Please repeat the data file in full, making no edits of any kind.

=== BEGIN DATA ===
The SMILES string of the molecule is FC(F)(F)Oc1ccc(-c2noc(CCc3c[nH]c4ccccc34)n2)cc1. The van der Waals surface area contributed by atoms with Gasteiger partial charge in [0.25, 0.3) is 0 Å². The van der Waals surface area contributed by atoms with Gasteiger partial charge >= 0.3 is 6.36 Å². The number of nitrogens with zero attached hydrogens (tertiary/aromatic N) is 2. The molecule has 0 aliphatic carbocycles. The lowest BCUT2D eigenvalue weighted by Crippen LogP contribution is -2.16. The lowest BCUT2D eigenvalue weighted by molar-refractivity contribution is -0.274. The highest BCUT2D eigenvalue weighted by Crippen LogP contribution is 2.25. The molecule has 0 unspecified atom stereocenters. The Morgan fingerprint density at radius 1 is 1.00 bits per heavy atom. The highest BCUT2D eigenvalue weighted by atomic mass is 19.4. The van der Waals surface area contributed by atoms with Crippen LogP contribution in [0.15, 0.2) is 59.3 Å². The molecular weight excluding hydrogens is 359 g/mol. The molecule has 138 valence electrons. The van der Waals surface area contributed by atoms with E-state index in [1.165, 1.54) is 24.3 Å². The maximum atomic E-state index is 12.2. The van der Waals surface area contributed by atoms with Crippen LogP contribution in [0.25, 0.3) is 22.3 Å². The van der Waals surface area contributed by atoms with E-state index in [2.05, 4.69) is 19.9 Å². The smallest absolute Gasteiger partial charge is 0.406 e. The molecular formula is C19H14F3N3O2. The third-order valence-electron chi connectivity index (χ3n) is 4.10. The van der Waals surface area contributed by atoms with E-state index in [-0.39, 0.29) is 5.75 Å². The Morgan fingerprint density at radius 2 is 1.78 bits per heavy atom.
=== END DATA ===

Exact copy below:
The SMILES string of the molecule is FC(F)(F)Oc1ccc(-c2noc(CCc3c[nH]c4ccccc34)n2)cc1. The van der Waals surface area contributed by atoms with Gasteiger partial charge in [0.25, 0.3) is 0 Å². The van der Waals surface area contributed by atoms with Gasteiger partial charge >= 0.3 is 6.36 Å². The number of nitrogens with zero attached hydrogens (tertiary/aromatic N) is 2. The molecule has 0 aliphatic carbocycles. The lowest BCUT2D eigenvalue weighted by Crippen LogP contribution is -2.16. The lowest BCUT2D eigenvalue weighted by molar-refractivity contribution is -0.274. The highest BCUT2D eigenvalue weighted by Crippen LogP contribution is 2.25. The molecule has 0 unspecified atom stereocenters. The Morgan fingerprint density at radius 1 is 1.00 bits per heavy atom. The highest BCUT2D eigenvalue weighted by atomic mass is 19.4. The van der Waals surface area contributed by atoms with Crippen LogP contribution in [0.15, 0.2) is 59.3 Å². The molecular weight excluding hydrogens is 359 g/mol. The molecule has 138 valence electrons. The van der Waals surface area contributed by atoms with E-state index in [1.165, 1.54) is 24.3 Å². The maximum atomic E-state index is 12.2. The van der Waals surface area contributed by atoms with Crippen LogP contribution in [0.25, 0.3) is 22.3 Å². The van der Waals surface area contributed by atoms with E-state index in [2.05, 4.69) is 19.9 Å². The smallest absolute Gasteiger partial charge is 0.406 e. The molecular formula is C19H14F3N3O2. The third-order valence-electron chi connectivity index (χ3n) is 4.10. The van der Waals surface area contributed by atoms with E-state index in [-0.39, 0.29) is 5.75 Å². The Morgan fingerprint density at radius 2 is 1.78 bits per heavy atom.